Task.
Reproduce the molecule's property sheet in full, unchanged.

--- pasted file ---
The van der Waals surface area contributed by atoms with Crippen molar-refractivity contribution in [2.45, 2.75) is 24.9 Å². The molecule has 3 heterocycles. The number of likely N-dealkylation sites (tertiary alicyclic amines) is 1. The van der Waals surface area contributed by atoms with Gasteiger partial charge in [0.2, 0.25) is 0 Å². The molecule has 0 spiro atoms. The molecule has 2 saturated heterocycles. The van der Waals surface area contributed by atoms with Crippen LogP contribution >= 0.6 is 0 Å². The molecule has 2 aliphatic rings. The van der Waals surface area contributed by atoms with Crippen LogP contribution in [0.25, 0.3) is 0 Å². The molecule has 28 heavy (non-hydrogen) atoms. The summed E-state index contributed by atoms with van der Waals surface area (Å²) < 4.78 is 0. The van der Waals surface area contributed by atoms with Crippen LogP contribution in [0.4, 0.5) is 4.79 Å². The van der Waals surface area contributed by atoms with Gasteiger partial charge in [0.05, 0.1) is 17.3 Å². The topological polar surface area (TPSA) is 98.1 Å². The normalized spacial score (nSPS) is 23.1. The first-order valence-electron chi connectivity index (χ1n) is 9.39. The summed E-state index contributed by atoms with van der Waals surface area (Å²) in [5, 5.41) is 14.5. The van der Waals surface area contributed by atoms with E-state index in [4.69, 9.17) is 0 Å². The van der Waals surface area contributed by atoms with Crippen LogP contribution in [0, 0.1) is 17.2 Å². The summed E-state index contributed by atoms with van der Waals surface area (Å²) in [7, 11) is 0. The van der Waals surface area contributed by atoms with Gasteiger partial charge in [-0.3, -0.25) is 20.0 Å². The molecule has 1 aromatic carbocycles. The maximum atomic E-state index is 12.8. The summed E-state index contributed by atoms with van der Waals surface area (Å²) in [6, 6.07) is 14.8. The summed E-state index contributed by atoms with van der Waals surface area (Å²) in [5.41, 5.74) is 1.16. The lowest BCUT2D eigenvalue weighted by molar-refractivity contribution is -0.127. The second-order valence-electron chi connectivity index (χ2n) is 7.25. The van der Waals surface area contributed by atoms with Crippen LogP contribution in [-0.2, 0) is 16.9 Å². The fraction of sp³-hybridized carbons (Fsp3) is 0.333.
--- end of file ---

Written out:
The van der Waals surface area contributed by atoms with Crippen molar-refractivity contribution in [2.45, 2.75) is 24.9 Å². The molecule has 3 heterocycles. The number of likely N-dealkylation sites (tertiary alicyclic amines) is 1. The van der Waals surface area contributed by atoms with Gasteiger partial charge in [0.2, 0.25) is 0 Å². The molecule has 0 spiro atoms. The molecule has 2 saturated heterocycles. The van der Waals surface area contributed by atoms with Crippen LogP contribution >= 0.6 is 0 Å². The molecule has 2 aliphatic rings. The van der Waals surface area contributed by atoms with Crippen LogP contribution in [0.25, 0.3) is 0 Å². The molecule has 28 heavy (non-hydrogen) atoms. The summed E-state index contributed by atoms with van der Waals surface area (Å²) < 4.78 is 0. The van der Waals surface area contributed by atoms with Crippen LogP contribution in [0.4, 0.5) is 4.79 Å². The van der Waals surface area contributed by atoms with Gasteiger partial charge in [0.05, 0.1) is 17.3 Å². The topological polar surface area (TPSA) is 98.1 Å². The normalized spacial score (nSPS) is 23.1. The first-order valence-electron chi connectivity index (χ1n) is 9.39. The summed E-state index contributed by atoms with van der Waals surface area (Å²) in [5, 5.41) is 14.5. The van der Waals surface area contributed by atoms with E-state index in [4.69, 9.17) is 0 Å². The van der Waals surface area contributed by atoms with Crippen LogP contribution in [0, 0.1) is 17.2 Å². The summed E-state index contributed by atoms with van der Waals surface area (Å²) in [7, 11) is 0. The van der Waals surface area contributed by atoms with Gasteiger partial charge in [-0.3, -0.25) is 20.0 Å². The molecule has 1 aromatic carbocycles. The maximum atomic E-state index is 12.8. The summed E-state index contributed by atoms with van der Waals surface area (Å²) in [6, 6.07) is 14.8. The summed E-state index contributed by atoms with van der Waals surface area (Å²) in [5.41, 5.74) is 1.16. The lowest BCUT2D eigenvalue weighted by molar-refractivity contribution is -0.127. The second-order valence-electron chi connectivity index (χ2n) is 7.25. The van der Waals surface area contributed by atoms with Crippen LogP contribution in [-0.2, 0) is 16.9 Å². The fraction of sp³-hybridized carbons (Fsp3) is 0.333.